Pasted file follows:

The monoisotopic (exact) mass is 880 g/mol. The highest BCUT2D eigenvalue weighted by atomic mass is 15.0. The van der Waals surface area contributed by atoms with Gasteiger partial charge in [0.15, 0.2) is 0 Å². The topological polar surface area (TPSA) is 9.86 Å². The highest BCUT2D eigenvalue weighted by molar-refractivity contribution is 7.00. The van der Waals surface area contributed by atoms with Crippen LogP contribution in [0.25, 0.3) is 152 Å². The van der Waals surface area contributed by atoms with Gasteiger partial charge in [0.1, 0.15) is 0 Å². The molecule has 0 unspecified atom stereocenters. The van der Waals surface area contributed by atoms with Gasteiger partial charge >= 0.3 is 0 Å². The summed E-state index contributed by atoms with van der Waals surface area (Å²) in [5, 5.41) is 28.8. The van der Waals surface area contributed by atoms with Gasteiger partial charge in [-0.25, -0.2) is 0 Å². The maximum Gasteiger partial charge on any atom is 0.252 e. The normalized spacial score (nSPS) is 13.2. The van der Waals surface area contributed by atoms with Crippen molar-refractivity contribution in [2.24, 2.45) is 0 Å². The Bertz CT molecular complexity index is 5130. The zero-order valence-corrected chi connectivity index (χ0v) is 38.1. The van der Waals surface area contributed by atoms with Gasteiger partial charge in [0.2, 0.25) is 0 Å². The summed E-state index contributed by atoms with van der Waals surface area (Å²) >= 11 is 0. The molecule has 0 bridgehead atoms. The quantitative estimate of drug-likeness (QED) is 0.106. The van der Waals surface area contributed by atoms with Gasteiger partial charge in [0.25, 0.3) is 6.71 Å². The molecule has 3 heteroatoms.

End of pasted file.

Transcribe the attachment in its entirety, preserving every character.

The monoisotopic (exact) mass is 880 g/mol. The highest BCUT2D eigenvalue weighted by atomic mass is 15.0. The van der Waals surface area contributed by atoms with Gasteiger partial charge in [0.15, 0.2) is 0 Å². The topological polar surface area (TPSA) is 9.86 Å². The highest BCUT2D eigenvalue weighted by molar-refractivity contribution is 7.00. The van der Waals surface area contributed by atoms with Crippen LogP contribution in [0.25, 0.3) is 152 Å². The van der Waals surface area contributed by atoms with Gasteiger partial charge in [0.1, 0.15) is 0 Å². The molecule has 0 unspecified atom stereocenters. The van der Waals surface area contributed by atoms with Gasteiger partial charge >= 0.3 is 0 Å². The summed E-state index contributed by atoms with van der Waals surface area (Å²) in [5, 5.41) is 28.8. The van der Waals surface area contributed by atoms with Gasteiger partial charge in [-0.25, -0.2) is 0 Å². The maximum Gasteiger partial charge on any atom is 0.252 e. The normalized spacial score (nSPS) is 13.2. The van der Waals surface area contributed by atoms with Crippen molar-refractivity contribution in [2.24, 2.45) is 0 Å². The Bertz CT molecular complexity index is 5130. The zero-order valence-corrected chi connectivity index (χ0v) is 38.1. The van der Waals surface area contributed by atoms with Gasteiger partial charge in [0.2, 0.25) is 0 Å². The summed E-state index contributed by atoms with van der Waals surface area (Å²) >= 11 is 0. The molecule has 0 bridgehead atoms. The quantitative estimate of drug-likeness (QED) is 0.106. The van der Waals surface area contributed by atoms with Gasteiger partial charge in [0.25, 0.3) is 6.71 Å². The molecule has 3 heteroatoms.